In Florida public schools we are taught the history of the Holocaust very early. We are required to read seemingly never ending books on the Holocaust and the Jewish experience. Teaching the Holocaust and its following liberation, fits with the American narrative nicely. It illustrates us as the defenders of the world, liberating the concentration camps and saving Europe from Hitler (even though they waited a few years..), who then opened their doors to the waves of immigrants and offer them a better life in a new country. Hollywood certainly also does their part to drive this point home. Forget the Trail of Tears, Japanese internment camps, much less Hiroshima or Nagasaki- we helped save the Jews and we are proud of it!

This narrative is repeated to us so often that it doesn’t take long for it to lose its meaning. For me, it always seemed like something that happened very far away to people I didn’t know. Even in Florida, where I grew up and the Jewish population is one of the largest in the world, the Holocaust was just an event we learned about in history class. Yet in the US, Jews are very much a part of our social fabric. From my American experience, being anti semitic is a super faux-paux. And despite being a country known for its super political correctness, our free speech laws still allow citizens to wear a swastika if they like. But they don’t. Because that would be weird.

For many in the US, the Holocaust is just too abstract for us to understand beyond a surface level. Just as children we couldn’t really understand what a blowjob was, we couldn’t understand genocide. At least Bill Clinton was someone we had seen on TV before. There wasn’t even video footage of Hitler speaking a language we understood, which in the 21st Century made it all the more unreal.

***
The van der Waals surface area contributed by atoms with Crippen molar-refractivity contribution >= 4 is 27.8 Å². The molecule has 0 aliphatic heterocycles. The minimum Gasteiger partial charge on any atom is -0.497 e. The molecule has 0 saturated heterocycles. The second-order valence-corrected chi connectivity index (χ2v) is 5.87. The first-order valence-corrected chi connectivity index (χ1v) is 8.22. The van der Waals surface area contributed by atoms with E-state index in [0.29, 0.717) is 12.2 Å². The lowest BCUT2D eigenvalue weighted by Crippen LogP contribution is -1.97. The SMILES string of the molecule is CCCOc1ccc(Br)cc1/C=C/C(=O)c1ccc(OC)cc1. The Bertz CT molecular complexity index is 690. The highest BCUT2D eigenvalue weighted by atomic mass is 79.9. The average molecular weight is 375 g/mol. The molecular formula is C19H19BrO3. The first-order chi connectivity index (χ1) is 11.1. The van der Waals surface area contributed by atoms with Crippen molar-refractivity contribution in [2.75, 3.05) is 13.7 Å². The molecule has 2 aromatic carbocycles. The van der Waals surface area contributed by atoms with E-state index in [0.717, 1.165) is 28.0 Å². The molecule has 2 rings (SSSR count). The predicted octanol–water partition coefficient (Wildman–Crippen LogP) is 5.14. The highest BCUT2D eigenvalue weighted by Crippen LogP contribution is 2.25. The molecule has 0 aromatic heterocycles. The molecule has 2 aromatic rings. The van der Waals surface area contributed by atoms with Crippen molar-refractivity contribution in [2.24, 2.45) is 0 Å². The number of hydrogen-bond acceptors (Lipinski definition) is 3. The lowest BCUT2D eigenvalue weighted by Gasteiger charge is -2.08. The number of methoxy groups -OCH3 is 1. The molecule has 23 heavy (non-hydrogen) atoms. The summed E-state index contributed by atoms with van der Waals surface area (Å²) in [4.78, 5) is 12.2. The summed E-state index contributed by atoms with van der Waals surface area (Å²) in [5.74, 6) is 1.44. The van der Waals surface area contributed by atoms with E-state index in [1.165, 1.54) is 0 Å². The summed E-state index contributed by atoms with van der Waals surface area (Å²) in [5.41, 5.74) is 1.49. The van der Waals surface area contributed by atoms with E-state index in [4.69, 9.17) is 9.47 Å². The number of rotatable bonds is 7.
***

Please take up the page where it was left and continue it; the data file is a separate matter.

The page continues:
Some of us, like myself, will eventually come to Europe and begin to see the reality of the Holocaust more upfront and have to reconcile with it in a completely different way. Seeing the camps firsthand or the nearly abandoned, massive synagogues that haunt Europe is a very sobering experience.

I can only speak of the experience for myself, a white millenial with a long Christian, Anglo-Saxon heritage. But I think I speak for many of us when I say it would take many years to understand the gravity of the Holocaust. It would personally take me living in Prague and seeing the memorial stones of those who had died in the Holocaust scattered throughout the city to get it. The stories of friends whose grandparents had lied about their Jewish faith that would eventually save them. The anti-Semitic jokes I would hear in pubs that would make my eyes widen. The abandoned train station outside my flat that served as the final stop in the Czech Republic before sending thousands off to their fate in the camps of Poland.

But I know that I am rare. The majority of Americans don’t have a passport, let alone the opportunity to live abroad. Their understandings of the Holocaust will probably have to happen via novels read in their US homes or in movie theaters, played out by Hollywood actors. Brad Pitt will be there to save the day and Anne Frank will live on in the young adult section of the library. Its easier that way. If you could leave the Holocaust to only movies and history class, wouldn’t you?